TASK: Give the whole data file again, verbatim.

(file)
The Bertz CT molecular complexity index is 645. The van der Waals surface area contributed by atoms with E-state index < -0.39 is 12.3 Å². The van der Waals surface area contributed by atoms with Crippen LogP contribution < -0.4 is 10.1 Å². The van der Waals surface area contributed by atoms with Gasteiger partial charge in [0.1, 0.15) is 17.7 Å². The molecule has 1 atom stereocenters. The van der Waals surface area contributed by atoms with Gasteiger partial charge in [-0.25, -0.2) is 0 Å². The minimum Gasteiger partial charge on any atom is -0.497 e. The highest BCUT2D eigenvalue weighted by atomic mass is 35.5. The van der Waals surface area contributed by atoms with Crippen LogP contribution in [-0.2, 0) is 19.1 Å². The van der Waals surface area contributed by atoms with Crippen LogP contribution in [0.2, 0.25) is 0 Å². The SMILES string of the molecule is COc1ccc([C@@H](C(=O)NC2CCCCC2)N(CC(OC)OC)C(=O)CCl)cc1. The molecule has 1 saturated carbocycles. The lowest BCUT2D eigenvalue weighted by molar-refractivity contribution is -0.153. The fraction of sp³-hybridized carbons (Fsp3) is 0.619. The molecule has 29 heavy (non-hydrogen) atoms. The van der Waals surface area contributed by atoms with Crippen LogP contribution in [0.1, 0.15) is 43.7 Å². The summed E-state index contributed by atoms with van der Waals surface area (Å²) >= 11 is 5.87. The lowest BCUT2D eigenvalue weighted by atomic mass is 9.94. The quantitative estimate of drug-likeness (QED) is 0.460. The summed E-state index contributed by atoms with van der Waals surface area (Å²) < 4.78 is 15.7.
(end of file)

The Bertz CT molecular complexity index is 645. The van der Waals surface area contributed by atoms with E-state index < -0.39 is 12.3 Å². The van der Waals surface area contributed by atoms with Crippen LogP contribution < -0.4 is 10.1 Å². The van der Waals surface area contributed by atoms with Gasteiger partial charge in [0.1, 0.15) is 17.7 Å². The molecule has 1 atom stereocenters. The van der Waals surface area contributed by atoms with Gasteiger partial charge in [-0.25, -0.2) is 0 Å². The minimum Gasteiger partial charge on any atom is -0.497 e. The highest BCUT2D eigenvalue weighted by atomic mass is 35.5. The van der Waals surface area contributed by atoms with Crippen LogP contribution in [-0.2, 0) is 19.1 Å². The van der Waals surface area contributed by atoms with Crippen LogP contribution in [0.2, 0.25) is 0 Å². The SMILES string of the molecule is COc1ccc([C@@H](C(=O)NC2CCCCC2)N(CC(OC)OC)C(=O)CCl)cc1. The molecule has 1 saturated carbocycles. The lowest BCUT2D eigenvalue weighted by molar-refractivity contribution is -0.153. The fraction of sp³-hybridized carbons (Fsp3) is 0.619. The molecule has 29 heavy (non-hydrogen) atoms. The van der Waals surface area contributed by atoms with Crippen LogP contribution in [0.1, 0.15) is 43.7 Å². The summed E-state index contributed by atoms with van der Waals surface area (Å²) >= 11 is 5.87. The lowest BCUT2D eigenvalue weighted by atomic mass is 9.94. The quantitative estimate of drug-likeness (QED) is 0.460. The summed E-state index contributed by atoms with van der Waals surface area (Å²) < 4.78 is 15.7.